#Haters is the short film first developed through interviews and workshops with Hackney residents in response to a real incident involving a young resident from Caribbean background and a business owner from White British background.
Since 2015 #Haters tours secondary schools, colleges, and youth centres as part of our Creative Debate programmes to spark conversations amongst young people in Year 10 and above about issues of knife crime, cultural identity, media representation, the influence of social media into our daily life and to prompt strategic thinking about their active role as citizens.
The programme includes a 20 minute film adaptation of #Haters followed by debate and drama-based activities designed to encourage active citizenship and develop critical skills.
Thanks to participatory Creative Debate techniques developed from Augusto Boal’s Theatre of the Oppressed methodologies and functional pedagogy, young people feel confident to express their point of view during the facilitated debate and willingly engage in drama-based exercises to try out alternative realistic scenario and change the outcome of the original story for the better.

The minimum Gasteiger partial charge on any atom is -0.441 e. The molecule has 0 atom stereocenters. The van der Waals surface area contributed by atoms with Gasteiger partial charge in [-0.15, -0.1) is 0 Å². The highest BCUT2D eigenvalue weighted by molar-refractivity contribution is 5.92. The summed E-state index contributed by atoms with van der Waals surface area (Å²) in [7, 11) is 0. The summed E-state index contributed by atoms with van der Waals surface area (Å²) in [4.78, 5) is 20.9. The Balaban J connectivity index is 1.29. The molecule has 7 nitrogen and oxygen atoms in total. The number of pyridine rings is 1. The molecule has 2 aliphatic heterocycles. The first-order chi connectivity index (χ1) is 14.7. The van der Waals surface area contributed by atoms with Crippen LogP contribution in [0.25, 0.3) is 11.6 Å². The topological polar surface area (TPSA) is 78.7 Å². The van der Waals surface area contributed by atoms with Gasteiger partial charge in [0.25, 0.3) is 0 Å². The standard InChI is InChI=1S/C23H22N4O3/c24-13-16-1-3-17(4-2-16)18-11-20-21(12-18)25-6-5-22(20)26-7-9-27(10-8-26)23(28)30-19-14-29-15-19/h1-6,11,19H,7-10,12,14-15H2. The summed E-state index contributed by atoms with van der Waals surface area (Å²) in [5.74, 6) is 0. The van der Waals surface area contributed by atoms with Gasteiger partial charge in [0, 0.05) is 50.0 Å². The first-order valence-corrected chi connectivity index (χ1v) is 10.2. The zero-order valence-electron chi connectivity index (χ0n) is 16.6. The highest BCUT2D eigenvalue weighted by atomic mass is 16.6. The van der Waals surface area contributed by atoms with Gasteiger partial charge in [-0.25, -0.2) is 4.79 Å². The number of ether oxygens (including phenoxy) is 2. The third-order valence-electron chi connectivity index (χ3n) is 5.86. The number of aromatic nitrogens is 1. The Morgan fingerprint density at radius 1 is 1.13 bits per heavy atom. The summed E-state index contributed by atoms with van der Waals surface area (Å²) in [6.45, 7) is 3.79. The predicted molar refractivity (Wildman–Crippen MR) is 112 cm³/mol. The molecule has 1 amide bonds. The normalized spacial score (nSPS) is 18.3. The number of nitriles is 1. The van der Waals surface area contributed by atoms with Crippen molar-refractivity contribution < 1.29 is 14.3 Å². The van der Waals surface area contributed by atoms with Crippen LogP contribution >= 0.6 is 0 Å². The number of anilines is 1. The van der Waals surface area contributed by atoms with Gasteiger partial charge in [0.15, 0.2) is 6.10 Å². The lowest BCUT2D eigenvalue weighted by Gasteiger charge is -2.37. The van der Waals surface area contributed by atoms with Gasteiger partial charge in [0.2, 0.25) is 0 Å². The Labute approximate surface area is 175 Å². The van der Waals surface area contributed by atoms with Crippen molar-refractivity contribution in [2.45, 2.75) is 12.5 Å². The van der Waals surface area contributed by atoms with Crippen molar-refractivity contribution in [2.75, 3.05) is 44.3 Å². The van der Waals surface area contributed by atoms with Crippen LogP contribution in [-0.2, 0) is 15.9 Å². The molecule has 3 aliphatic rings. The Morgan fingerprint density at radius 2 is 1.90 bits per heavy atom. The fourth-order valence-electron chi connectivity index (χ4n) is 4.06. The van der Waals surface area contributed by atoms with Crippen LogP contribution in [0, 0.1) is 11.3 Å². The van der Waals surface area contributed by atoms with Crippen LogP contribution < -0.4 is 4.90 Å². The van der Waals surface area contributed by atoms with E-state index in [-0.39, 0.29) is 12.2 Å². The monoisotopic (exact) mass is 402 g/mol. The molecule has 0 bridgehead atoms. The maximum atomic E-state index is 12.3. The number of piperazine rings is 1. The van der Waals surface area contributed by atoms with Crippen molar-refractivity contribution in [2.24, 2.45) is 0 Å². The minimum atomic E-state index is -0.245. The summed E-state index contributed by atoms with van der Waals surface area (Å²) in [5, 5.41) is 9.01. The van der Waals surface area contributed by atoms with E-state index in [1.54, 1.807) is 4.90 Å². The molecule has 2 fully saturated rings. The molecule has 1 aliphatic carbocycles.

Covid-19 best practice
Odd Eyes Theatre is pleased to continue to offer its fully subsidized school programme of creative engagement despite the many new challenges Covid-19 presents, we are delighted to be able to deliver the programme online or in person, following government’s regulations and school’s requirements.
For further information contact [email protected]
WHAT PEOPLE THINK
Really positive feedback from students and staff. Everyone said that the session was interactive and engaging and one of the best they had on our annual SRE Day. (SONIA GREEN, DIRECTOR OF SIXTH FORM, THE PETCHEY ACADEMY)
Totally relatable. You can get judged easily just by the way you look. (ZION, 15)
Tyrese portrayed some of the people who live in my area. They put pride before everything else. (LAYLA, 15)
#Haters was quite an eye-opener and I really gained from the discussion with the young people and organisations that do so much to support our teenagers and keep them safe. (CLLR SARAH MCDERMOTT, LEAD MEMBER FOR CHILDREN’S SERVICES, WANDSWORTH BOROUGH COUNCIL)
The session was important because it sends a good message to young people about what to do and what not to do and i feel like it really taught us something. (YEAR 11 STUDENT FROM WOODSIDE HIGH ACADEMY)